A Paris appeal court is expected to deliver its verdict as to the role played by Corsican nationalist Yvan Colonna in the 1998 murder of prefect Claude Erignac on Friday.
The nine-judge panel of Paris' special appeal court is to return its verdict on Friday as to whether Yvan Colonna is indeed the murderer of state-appointed prefect Claude Erignac, shot dead on the street in Ajaccio, Corsica on Feb 6, 1998.
The 48-year-old shepherd and Corsican nationalist was sentenced to life imprisonment in a first trial. This time, the verdict could come with a mandatory minimum sentence of 22 years, the most severe penalty in French criminal law.
For the state prosecution, Colonna was Erignac’s “shooter, executioner, the henchman” within a commando that had a mission to kill. Six other members of the group have already been handed sentences ranging from 15 years in jail to life. Colonna and his sidekicks have “lost their share of humanity,” said state prosecutor Jean-Claude Kross.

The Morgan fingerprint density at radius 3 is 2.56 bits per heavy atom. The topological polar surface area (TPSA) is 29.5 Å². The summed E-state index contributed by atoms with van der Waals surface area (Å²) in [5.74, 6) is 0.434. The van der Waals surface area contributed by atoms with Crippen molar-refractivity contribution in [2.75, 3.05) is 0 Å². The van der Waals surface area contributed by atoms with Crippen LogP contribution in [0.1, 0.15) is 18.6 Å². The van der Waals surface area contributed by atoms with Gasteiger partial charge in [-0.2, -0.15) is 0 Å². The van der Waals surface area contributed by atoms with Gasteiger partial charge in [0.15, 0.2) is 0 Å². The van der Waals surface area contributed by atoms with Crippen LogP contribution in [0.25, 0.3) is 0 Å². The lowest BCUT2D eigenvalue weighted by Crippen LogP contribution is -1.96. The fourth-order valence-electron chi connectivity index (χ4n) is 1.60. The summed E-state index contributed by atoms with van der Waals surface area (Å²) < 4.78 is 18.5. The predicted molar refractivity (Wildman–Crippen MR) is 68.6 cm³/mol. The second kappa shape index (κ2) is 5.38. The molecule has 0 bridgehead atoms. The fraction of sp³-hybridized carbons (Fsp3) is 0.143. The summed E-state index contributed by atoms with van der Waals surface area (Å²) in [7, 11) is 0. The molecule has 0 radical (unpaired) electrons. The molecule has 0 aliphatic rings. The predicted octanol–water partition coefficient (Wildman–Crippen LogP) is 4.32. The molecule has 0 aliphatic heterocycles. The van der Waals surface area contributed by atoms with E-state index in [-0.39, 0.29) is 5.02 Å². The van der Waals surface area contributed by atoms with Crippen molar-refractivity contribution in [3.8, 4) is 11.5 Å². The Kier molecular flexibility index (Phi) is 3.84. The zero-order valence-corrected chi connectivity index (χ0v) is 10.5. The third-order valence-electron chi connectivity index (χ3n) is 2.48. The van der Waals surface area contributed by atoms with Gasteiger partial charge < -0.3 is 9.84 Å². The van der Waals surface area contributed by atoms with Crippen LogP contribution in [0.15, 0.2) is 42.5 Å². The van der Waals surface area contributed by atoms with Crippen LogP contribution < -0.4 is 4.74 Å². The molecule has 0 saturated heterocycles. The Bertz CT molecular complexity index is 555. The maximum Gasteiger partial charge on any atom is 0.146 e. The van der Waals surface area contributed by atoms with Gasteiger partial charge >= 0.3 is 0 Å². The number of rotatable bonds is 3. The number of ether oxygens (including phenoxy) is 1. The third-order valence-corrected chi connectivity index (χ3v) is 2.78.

Prosecutors also accused Colonna of having “deserted” the court after his March 11 decision not to appear on the stand to protest the judge’s refusal to hold a new reconstruction of the crime.
Colonna’s lawyers abstained from delivering a final speech in his defence and, so far, it looks as if Colonna will not address the court at all. The court, whose jury is composed of judges and not members of the public in line with laws on terrorist activities, started deliberations on Friday morning.
Colonna’s defence team has repeatedly called the court a "travesty of justice" and accused judges of being on a mission to find the defendant guilty. They plan to address the press as soon as the verdict is known.
Date created : 2009-03-27